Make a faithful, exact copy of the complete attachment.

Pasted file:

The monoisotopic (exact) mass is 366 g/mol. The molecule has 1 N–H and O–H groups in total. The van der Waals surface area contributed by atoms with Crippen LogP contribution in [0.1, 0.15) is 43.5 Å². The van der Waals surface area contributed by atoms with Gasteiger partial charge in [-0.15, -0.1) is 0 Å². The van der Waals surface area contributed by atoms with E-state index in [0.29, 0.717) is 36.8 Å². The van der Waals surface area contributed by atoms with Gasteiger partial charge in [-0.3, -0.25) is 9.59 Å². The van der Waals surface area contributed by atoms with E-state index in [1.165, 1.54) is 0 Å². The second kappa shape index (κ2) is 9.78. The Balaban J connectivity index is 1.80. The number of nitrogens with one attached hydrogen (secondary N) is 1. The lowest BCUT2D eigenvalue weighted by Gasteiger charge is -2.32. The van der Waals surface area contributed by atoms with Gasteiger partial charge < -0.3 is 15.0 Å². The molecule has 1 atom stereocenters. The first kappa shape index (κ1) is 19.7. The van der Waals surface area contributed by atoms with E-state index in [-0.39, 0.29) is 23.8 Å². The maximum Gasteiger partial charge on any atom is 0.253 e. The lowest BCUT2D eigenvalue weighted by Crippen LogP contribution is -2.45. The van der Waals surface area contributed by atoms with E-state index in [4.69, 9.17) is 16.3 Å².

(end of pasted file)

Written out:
The monoisotopic (exact) mass is 366 g/mol. The molecule has 1 N–H and O–H groups in total. The van der Waals surface area contributed by atoms with Crippen LogP contribution in [0.1, 0.15) is 43.5 Å². The van der Waals surface area contributed by atoms with Gasteiger partial charge in [-0.15, -0.1) is 0 Å². The van der Waals surface area contributed by atoms with E-state index in [0.29, 0.717) is 36.8 Å². The van der Waals surface area contributed by atoms with Gasteiger partial charge in [-0.3, -0.25) is 9.59 Å². The van der Waals surface area contributed by atoms with E-state index in [1.165, 1.54) is 0 Å². The second kappa shape index (κ2) is 9.78. The Balaban J connectivity index is 1.80. The number of nitrogens with one attached hydrogen (secondary N) is 1. The lowest BCUT2D eigenvalue weighted by Gasteiger charge is -2.32. The van der Waals surface area contributed by atoms with Gasteiger partial charge < -0.3 is 15.0 Å². The molecule has 1 atom stereocenters. The first kappa shape index (κ1) is 19.7. The van der Waals surface area contributed by atoms with E-state index in [-0.39, 0.29) is 23.8 Å². The maximum Gasteiger partial charge on any atom is 0.253 e. The lowest BCUT2D eigenvalue weighted by Crippen LogP contribution is -2.45. The van der Waals surface area contributed by atoms with E-state index in [4.69, 9.17) is 16.3 Å².